Top Stories 2015

No. 1 New Horizons at Pluto

3 January 2016 Keith Cooper

The long-awaited fly-by of Pluto by the New Horizons spacecraft, on 14 July 2015, was an event 85 years in the making, following Pluto’s discovery by Clyde Tombaugh in 1930. Since then, Pluto has gone from planet to dwarf planet, but despite protestations from the New Horizons team, its reclassification never really changed the mission or the importance of what it would find at Pluto.

Top Stories 2015

No. 2 Water on Mars

3 January 2016 Keith Cooper

Liquid water existing on the surface of Mars, in the here and now, has been the holy grail of Martian exploration for some time, but in October 2015 NASA announced that the orbiting Mars Reconnaissance Orbiter (MRO) had turned water-diviner to find compelling evidence that water is bursting out onto the red surface and trickling down the slopes of crater walls and hillsides.

Top Stories 2015

No. 3 Dark matter is ‘sticky’

3 January 2016 Keith Cooper

For years, dark matter seemed to do nothing. It had mass and therefore could influence space gravitationally, but there was no evidence of it interacting with anything else in the Universe in any other way, which made it incredibly frustrating to study. Then, in 2015, a breakthrough occurred.

Top Stories 2015

No. 4 A planet like Earth?

2 January 2016 Keith Cooper

There was great media excitement in July when it was announced that the Kepler Space Telescope had discovered the most Earth-like planet yet, but appearances can be deceiving.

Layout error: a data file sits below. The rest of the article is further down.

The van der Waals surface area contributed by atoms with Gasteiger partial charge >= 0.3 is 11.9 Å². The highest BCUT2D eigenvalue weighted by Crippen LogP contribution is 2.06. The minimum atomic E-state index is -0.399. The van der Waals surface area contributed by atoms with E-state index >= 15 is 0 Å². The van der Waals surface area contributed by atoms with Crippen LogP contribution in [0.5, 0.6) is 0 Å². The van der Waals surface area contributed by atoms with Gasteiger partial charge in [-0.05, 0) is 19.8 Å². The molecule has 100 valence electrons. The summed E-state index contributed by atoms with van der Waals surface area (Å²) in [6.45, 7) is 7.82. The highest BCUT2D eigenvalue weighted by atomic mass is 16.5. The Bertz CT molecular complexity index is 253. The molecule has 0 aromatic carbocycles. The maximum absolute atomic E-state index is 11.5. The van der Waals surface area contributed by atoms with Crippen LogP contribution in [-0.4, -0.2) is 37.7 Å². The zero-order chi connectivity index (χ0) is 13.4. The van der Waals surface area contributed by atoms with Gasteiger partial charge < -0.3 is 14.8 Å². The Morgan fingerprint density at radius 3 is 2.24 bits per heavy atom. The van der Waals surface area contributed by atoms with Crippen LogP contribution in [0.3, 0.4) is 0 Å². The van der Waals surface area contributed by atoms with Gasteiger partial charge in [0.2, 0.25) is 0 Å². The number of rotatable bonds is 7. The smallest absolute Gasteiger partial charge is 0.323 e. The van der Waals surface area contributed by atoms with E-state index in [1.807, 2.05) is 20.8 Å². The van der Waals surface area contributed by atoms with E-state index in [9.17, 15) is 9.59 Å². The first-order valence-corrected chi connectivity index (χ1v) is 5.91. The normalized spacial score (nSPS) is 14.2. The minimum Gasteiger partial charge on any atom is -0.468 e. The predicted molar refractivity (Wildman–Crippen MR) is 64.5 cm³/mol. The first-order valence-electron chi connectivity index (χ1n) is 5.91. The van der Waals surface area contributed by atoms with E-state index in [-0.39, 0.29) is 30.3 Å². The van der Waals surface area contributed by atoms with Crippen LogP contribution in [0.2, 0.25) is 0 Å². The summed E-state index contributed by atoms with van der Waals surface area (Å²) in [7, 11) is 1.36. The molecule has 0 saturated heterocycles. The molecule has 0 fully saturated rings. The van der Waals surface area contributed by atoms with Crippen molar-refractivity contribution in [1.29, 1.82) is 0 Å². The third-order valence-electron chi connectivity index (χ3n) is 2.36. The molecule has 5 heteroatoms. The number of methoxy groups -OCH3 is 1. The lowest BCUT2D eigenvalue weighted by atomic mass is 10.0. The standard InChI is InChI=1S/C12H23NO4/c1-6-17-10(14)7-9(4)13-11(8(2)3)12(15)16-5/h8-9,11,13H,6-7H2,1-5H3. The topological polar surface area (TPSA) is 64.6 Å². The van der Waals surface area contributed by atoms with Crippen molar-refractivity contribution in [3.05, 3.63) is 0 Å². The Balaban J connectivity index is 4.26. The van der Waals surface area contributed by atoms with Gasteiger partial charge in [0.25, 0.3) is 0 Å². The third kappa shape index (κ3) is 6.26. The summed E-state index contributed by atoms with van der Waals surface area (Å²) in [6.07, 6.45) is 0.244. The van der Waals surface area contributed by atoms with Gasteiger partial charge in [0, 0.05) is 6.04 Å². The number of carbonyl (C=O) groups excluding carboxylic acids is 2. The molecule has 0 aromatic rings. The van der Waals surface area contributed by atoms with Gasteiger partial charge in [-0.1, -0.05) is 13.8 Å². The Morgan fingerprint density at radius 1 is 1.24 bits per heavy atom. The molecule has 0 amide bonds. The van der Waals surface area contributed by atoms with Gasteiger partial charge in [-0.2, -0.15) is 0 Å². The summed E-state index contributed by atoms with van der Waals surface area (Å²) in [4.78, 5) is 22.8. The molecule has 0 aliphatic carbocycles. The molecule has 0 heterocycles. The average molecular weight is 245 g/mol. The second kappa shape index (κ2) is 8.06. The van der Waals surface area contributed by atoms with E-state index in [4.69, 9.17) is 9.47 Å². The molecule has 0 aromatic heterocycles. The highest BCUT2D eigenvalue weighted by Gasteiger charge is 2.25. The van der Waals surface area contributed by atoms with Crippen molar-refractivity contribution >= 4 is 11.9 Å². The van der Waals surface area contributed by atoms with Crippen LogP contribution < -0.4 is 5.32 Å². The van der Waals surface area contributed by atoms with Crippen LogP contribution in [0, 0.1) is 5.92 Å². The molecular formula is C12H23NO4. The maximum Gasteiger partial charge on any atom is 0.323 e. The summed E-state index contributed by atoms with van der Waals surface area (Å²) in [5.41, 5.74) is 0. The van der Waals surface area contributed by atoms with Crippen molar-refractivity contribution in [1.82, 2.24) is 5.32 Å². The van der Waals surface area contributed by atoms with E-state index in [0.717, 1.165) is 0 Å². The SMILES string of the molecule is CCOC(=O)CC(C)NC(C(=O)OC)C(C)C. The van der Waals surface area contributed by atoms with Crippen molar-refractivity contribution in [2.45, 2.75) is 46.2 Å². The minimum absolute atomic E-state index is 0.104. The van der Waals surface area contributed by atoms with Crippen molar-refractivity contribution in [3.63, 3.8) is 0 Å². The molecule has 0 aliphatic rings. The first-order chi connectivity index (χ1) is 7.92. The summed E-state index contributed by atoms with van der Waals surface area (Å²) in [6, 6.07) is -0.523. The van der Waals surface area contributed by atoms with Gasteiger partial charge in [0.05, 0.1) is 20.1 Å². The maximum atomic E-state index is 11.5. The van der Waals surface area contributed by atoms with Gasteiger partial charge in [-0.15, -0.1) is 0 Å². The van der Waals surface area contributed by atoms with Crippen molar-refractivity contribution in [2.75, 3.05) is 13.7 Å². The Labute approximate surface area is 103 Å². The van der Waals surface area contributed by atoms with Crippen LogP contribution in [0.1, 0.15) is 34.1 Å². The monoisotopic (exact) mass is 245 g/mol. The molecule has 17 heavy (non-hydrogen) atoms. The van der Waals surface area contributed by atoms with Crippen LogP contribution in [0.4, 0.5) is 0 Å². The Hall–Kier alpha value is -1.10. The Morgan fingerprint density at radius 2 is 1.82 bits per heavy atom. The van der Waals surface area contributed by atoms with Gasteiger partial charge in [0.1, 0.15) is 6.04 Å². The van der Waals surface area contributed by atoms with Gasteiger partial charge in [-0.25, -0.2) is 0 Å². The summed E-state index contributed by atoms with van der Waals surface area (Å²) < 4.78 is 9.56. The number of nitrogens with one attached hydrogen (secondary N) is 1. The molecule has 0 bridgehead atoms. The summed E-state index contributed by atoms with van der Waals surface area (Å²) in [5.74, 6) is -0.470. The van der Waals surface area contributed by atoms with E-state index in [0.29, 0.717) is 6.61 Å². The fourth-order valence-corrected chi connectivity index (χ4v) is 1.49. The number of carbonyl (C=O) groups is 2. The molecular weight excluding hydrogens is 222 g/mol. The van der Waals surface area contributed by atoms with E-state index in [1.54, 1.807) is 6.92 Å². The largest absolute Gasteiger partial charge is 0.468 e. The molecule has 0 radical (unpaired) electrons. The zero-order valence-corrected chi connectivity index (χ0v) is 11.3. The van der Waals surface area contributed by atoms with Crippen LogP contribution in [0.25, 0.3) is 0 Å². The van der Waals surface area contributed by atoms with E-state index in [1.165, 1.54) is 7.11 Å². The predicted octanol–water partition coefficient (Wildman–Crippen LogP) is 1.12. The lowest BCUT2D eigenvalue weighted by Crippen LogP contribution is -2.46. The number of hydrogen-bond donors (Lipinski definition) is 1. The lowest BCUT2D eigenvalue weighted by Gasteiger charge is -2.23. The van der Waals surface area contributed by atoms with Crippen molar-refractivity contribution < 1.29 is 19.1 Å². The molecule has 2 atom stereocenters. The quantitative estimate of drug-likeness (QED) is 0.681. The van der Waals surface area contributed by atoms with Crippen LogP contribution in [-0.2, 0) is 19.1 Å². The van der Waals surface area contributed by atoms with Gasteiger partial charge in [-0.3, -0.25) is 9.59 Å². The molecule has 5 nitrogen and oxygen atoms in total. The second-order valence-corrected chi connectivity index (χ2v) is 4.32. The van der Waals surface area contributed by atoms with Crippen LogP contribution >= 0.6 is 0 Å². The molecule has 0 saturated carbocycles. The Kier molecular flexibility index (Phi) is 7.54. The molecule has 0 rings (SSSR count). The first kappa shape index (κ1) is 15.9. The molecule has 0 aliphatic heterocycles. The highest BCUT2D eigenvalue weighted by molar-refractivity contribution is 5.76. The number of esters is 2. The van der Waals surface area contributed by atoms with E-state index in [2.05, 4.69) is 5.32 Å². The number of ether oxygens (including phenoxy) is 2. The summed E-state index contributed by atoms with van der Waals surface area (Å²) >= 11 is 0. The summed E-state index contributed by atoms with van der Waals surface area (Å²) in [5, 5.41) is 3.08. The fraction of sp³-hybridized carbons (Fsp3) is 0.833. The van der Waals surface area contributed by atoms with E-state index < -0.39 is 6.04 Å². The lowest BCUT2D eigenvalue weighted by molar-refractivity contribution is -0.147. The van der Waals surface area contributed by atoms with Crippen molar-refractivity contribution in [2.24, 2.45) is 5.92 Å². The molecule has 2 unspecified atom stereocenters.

Top Stories 2015

No. 5 The great galaxy shutdown

2 January 2016 Keith Cooper

Stars are not forming in the same great numbers that they did billions of years ago and several advances in 2015 have shed light on why this downturn took place.

Top Stories 2015

No. 6 Our first up close look at Ceres

2 January 2016 Keith Cooper

In spring 2015 NASA’s Dawn mission, coming off the back of exploring the asteroid Vesta, entered into orbit around the dwarf planet Ceres and immediately found a puzzle for the space probe to unpick.

Top Stories 2015

No. 9 Rosetta rides with its comet

1 January 2016 Keith Cooper

While 2014 was the year the Rosetta spacecraft celebrated making it into orbit around a comet, 2015 was the year it got down to some serious hard work. Its comet, with the tongue-twisting name 67P/Churyumov–Gerasimenko, made its closest approach (186 million kilometres) to the Sun, a period known as perihelion when the comet would be expected to be at its most active. Rosetta was there to witness this.

Top Stories 2015

No. 10 Solving the lithium mystery

1 January 2016 Keith Cooper

At number 10 in our top stories of the year: one of the most perplexing problems of modern cosmology and astrophysics was solved. For decades scientists had puzzled over where all the lithium in stars had disappeared to. Fortunately for the Big Bang model, Italian scientists at the International School for Advanced Studies in Trieste discovered that it was the stars that were to blame.